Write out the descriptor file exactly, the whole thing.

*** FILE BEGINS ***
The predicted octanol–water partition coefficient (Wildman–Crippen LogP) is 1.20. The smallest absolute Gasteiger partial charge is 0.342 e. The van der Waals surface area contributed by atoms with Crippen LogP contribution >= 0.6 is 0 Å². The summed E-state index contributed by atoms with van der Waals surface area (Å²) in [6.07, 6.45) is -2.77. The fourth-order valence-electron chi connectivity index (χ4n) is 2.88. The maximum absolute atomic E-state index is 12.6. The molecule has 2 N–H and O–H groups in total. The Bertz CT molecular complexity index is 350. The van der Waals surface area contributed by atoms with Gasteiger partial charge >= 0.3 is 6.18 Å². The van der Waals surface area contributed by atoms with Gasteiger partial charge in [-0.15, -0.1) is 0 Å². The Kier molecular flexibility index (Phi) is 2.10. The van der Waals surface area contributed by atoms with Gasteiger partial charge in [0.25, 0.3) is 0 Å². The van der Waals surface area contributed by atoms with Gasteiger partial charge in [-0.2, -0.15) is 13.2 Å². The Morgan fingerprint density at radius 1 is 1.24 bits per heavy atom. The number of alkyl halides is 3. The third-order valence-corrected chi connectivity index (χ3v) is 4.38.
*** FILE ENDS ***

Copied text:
The predicted octanol–water partition coefficient (Wildman–Crippen LogP) is 1.20. The smallest absolute Gasteiger partial charge is 0.342 e. The van der Waals surface area contributed by atoms with Crippen LogP contribution >= 0.6 is 0 Å². The summed E-state index contributed by atoms with van der Waals surface area (Å²) in [6.07, 6.45) is -2.77. The fourth-order valence-electron chi connectivity index (χ4n) is 2.88. The maximum absolute atomic E-state index is 12.6. The molecule has 2 N–H and O–H groups in total. The Bertz CT molecular complexity index is 350. The van der Waals surface area contributed by atoms with Gasteiger partial charge >= 0.3 is 6.18 Å². The van der Waals surface area contributed by atoms with Gasteiger partial charge in [-0.15, -0.1) is 0 Å². The Kier molecular flexibility index (Phi) is 2.10. The van der Waals surface area contributed by atoms with Gasteiger partial charge in [0.25, 0.3) is 0 Å². The van der Waals surface area contributed by atoms with Gasteiger partial charge in [-0.2, -0.15) is 13.2 Å². The Morgan fingerprint density at radius 1 is 1.24 bits per heavy atom. The number of alkyl halides is 3. The third-order valence-corrected chi connectivity index (χ3v) is 4.38.